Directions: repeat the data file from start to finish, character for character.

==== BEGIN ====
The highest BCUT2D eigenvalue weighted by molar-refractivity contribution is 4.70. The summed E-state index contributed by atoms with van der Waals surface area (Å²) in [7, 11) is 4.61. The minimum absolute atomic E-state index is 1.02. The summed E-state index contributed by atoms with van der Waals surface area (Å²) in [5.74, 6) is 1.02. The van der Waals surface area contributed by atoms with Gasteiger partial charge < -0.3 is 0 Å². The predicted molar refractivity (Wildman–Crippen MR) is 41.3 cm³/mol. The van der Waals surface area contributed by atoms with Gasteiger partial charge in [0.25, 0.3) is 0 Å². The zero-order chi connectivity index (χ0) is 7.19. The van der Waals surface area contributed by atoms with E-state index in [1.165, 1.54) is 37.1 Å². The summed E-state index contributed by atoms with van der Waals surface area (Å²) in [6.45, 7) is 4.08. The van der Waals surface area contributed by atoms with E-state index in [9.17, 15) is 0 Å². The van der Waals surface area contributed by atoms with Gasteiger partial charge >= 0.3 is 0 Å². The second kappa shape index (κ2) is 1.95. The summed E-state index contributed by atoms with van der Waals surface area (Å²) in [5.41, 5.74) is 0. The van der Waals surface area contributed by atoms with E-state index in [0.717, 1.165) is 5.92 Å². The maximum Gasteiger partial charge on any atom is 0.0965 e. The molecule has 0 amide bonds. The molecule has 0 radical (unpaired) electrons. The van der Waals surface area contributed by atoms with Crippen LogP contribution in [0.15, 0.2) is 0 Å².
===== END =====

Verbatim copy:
The highest BCUT2D eigenvalue weighted by molar-refractivity contribution is 4.70. The summed E-state index contributed by atoms with van der Waals surface area (Å²) in [7, 11) is 4.61. The minimum absolute atomic E-state index is 1.02. The summed E-state index contributed by atoms with van der Waals surface area (Å²) in [5.74, 6) is 1.02. The van der Waals surface area contributed by atoms with Gasteiger partial charge < -0.3 is 0 Å². The predicted molar refractivity (Wildman–Crippen MR) is 41.3 cm³/mol. The van der Waals surface area contributed by atoms with Gasteiger partial charge in [0.25, 0.3) is 0 Å². The zero-order chi connectivity index (χ0) is 7.19. The van der Waals surface area contributed by atoms with E-state index in [1.165, 1.54) is 37.1 Å². The summed E-state index contributed by atoms with van der Waals surface area (Å²) in [6.45, 7) is 4.08. The van der Waals surface area contributed by atoms with E-state index in [9.17, 15) is 0 Å². The van der Waals surface area contributed by atoms with Gasteiger partial charge >= 0.3 is 0 Å². The second kappa shape index (κ2) is 1.95. The summed E-state index contributed by atoms with van der Waals surface area (Å²) in [5.41, 5.74) is 0. The van der Waals surface area contributed by atoms with E-state index in [0.717, 1.165) is 5.92 Å². The maximum Gasteiger partial charge on any atom is 0.0965 e. The molecule has 0 amide bonds. The molecule has 0 radical (unpaired) electrons. The van der Waals surface area contributed by atoms with Crippen LogP contribution in [0.15, 0.2) is 0 Å².